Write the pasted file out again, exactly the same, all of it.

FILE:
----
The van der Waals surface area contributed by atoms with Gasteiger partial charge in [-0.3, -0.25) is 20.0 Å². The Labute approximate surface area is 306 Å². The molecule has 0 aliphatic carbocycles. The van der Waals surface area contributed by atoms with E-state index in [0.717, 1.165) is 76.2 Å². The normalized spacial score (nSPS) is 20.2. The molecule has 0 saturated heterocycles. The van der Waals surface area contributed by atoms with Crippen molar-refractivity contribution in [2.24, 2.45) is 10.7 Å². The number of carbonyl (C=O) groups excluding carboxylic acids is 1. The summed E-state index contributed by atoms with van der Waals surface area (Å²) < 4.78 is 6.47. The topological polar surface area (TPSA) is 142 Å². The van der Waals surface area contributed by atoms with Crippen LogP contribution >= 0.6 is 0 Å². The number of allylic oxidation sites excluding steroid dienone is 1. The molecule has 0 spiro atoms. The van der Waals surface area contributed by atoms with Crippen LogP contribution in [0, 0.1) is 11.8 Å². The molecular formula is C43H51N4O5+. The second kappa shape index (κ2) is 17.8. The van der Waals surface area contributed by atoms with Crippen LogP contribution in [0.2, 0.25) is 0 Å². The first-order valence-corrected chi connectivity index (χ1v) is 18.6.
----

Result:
The van der Waals surface area contributed by atoms with Gasteiger partial charge in [-0.3, -0.25) is 20.0 Å². The Labute approximate surface area is 306 Å². The molecule has 0 aliphatic carbocycles. The van der Waals surface area contributed by atoms with E-state index in [0.717, 1.165) is 76.2 Å². The normalized spacial score (nSPS) is 20.2. The molecule has 0 saturated heterocycles. The van der Waals surface area contributed by atoms with Crippen molar-refractivity contribution in [2.24, 2.45) is 10.7 Å². The number of carbonyl (C=O) groups excluding carboxylic acids is 1. The summed E-state index contributed by atoms with van der Waals surface area (Å²) < 4.78 is 6.47. The topological polar surface area (TPSA) is 142 Å². The van der Waals surface area contributed by atoms with Crippen LogP contribution >= 0.6 is 0 Å². The number of allylic oxidation sites excluding steroid dienone is 1. The molecule has 0 spiro atoms. The van der Waals surface area contributed by atoms with Crippen LogP contribution in [0, 0.1) is 11.8 Å². The molecular formula is C43H51N4O5+. The second kappa shape index (κ2) is 17.8. The van der Waals surface area contributed by atoms with Crippen LogP contribution in [0.2, 0.25) is 0 Å². The first-order valence-corrected chi connectivity index (χ1v) is 18.6.